Blended families can take on many forms but will typically include a couple and their children from previous relationships, as well as children they may have had together.
Although not all family members may be related biologically, they can still form close, loving bonds and live cooperative and fulfilling lives together.
Creating a stable and functional blended family can sometimes be difficult with children often experiencing complex emotions relating to their place in the family, concerns over having new siblings and emotions about changes to their relationships with both birth and step-parents.
In this tip sheet, you'll find information about some of the key challenges for parents creating a blended family, as well as tips on how to ease the transition to a new family structure and ensure the creation of healthy, mutually beneficial relationships.
Children might not get along with your new partner
It can take some time for children to warm up to a new parental figure with many complex emotions to navigate such as fear, uncertainty, conflicted loyalty and anxiety.
What you can do:
- Take things slowly when making changes in your children’s lives, such as when introducing them to a new partner. It is best to gradually integrate changes into their routines and wait until they are comfortable and secure with each step before moving on to the next. Stability and routine are very important to a child’s wellbeing.
- Have patience, close bonds are built over time.
- Encourage respectful communication between all members of the family, even if they do not yet get along. It is important to remember acting out can be a sign that your child is experiencing difficult emotions. You may need to enlist additional support from a councillor or other trusted person to help your child make sense of their feelings or hostility and learn to process them in healthy ways.
Spending quality time with your own child
It is important that while creating a strong family dynamic for your blended family, you still allow time to spend with your child one on one.
- Pick an activity that your child enjoys doing in your time together.
- Incorporate the one-on-one time into the family’s routine, as children respond well to consistency. Go for a walk, take an outing to the park or play a game together once a week on an allocated day.
- Make your time together as natural and comfortable as possible and encourage them to talk about any concerns or feelings they may have.
“Creating a stable and functional blended family can sometimes be difficult with children often experiencing complex emotions relating to their place in the family.”
Children feeling anxious or resistant to new siblings
a) A new baby
- Make the existing children aware they are to have a new sibling early on and include them in your plans.
- Encourage them to take part in preparing for the new baby, maybe by helping to decorate the nursery.
- Listen to their feelings and concerns and create an environment for open communication.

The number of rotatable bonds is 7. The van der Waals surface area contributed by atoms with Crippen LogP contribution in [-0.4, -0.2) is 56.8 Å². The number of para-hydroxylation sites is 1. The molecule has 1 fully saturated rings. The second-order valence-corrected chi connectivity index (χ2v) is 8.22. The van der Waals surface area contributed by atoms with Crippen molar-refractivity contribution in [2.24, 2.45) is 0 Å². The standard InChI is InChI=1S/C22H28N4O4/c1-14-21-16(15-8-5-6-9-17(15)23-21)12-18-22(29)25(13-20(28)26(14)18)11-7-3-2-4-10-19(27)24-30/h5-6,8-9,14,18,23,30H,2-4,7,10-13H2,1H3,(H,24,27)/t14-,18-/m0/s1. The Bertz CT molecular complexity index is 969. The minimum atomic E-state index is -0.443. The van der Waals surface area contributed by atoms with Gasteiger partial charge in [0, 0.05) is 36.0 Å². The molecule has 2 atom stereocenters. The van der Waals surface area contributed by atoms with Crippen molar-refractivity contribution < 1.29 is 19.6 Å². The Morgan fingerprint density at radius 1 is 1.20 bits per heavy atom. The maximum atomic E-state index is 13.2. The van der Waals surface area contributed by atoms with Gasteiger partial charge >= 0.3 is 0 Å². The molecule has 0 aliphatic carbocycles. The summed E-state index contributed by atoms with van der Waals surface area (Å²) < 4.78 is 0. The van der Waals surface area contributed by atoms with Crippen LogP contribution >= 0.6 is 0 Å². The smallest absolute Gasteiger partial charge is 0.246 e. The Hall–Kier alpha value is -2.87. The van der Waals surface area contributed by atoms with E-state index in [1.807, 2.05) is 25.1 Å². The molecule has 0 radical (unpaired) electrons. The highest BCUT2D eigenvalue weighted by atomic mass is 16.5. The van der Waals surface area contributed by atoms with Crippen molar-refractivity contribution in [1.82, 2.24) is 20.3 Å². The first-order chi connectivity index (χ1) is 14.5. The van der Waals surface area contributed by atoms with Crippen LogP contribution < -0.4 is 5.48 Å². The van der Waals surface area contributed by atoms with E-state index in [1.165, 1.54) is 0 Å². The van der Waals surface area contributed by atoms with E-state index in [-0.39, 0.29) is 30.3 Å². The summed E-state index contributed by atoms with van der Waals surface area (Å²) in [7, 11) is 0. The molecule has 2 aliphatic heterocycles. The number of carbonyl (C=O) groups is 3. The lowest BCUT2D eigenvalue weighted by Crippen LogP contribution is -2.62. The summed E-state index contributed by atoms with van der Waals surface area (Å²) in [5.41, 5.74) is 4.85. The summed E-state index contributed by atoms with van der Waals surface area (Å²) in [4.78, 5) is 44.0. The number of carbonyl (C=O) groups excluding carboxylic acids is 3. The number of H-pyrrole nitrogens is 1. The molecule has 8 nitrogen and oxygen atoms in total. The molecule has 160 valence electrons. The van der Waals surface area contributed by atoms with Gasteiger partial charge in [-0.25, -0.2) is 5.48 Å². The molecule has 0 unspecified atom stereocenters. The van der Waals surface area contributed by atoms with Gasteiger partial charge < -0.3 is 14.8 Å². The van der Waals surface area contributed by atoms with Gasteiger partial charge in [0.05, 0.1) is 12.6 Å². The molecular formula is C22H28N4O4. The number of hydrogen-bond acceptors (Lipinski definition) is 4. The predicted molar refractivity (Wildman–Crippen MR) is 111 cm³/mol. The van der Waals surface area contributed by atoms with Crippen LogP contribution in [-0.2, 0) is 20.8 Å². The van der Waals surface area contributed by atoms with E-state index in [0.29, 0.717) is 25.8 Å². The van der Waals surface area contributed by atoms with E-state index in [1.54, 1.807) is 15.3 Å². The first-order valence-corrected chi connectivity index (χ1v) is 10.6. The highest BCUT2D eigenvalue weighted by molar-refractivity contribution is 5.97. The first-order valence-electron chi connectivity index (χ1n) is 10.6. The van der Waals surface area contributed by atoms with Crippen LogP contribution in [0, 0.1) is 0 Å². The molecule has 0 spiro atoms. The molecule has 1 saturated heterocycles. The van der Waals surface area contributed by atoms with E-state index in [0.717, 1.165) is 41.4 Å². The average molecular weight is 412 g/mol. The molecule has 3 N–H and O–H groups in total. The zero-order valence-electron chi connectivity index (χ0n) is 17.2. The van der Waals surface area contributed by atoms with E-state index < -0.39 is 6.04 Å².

b) Step sibling
- Encourage respectful communication at all times, regardless of like or dislike.
- Do not force the children to like each other, understand that it can take time to form bonds.
- Let your children’s teachers know about the changes that are happening in their home life, teachers can help look out for changes in your children’s behaviour that may indicate they’re not coping, as well as provide an additional point of support should your child need someone to talk to.
Relationship with the parent who hasn’t re-partnered
It is important to help your children maintain a positive relationship with their other parent, when blended families come into play, children may feel like their loyalties are being tested, or fear that their parent is being replaced.
- Plan and communicate with your child’s other parent before taking any concrete steps and outline what each of you are comfortable with in regards to your children’s interactions with your new partner. Do not introduce your child to a partner before consulting with their other parent first.
- Don’t make your child keep secrets from their other parent and don’t talk badly about the other parent to your child.
- Share positive memories you have with your child and their other parent, encourage them to talk openly about their own positive memories and experiences.
- For older children, encourage them to seek support for coping with any difficult emotions they may be feeling.
Maintaining a strong relationship with your new partner
- It is crucial for the health of the family that your relationship is built on strong foundations, spend some time together without your children to bond one on one, such as while they’re at school or spending time with their other parents.
- Communicate openly with your partner about how you might be feeling, and the strains you may be experiencing around the integration of the family unit. Have realistic expectations – it takes time to develop new relationships and for all family members to adjust to the changes in family structure.
- Remain a team when it comes to raising your children together, lay out boundaries and discuss expectations regarding your parenting styles and family dynamic before you begin taking any action.
This tip sheet was developed by the Relationships Australia federation, which is constituted of eight state and territory Relationships Australia organisations, including Relationships Australia Victoria (RAV.)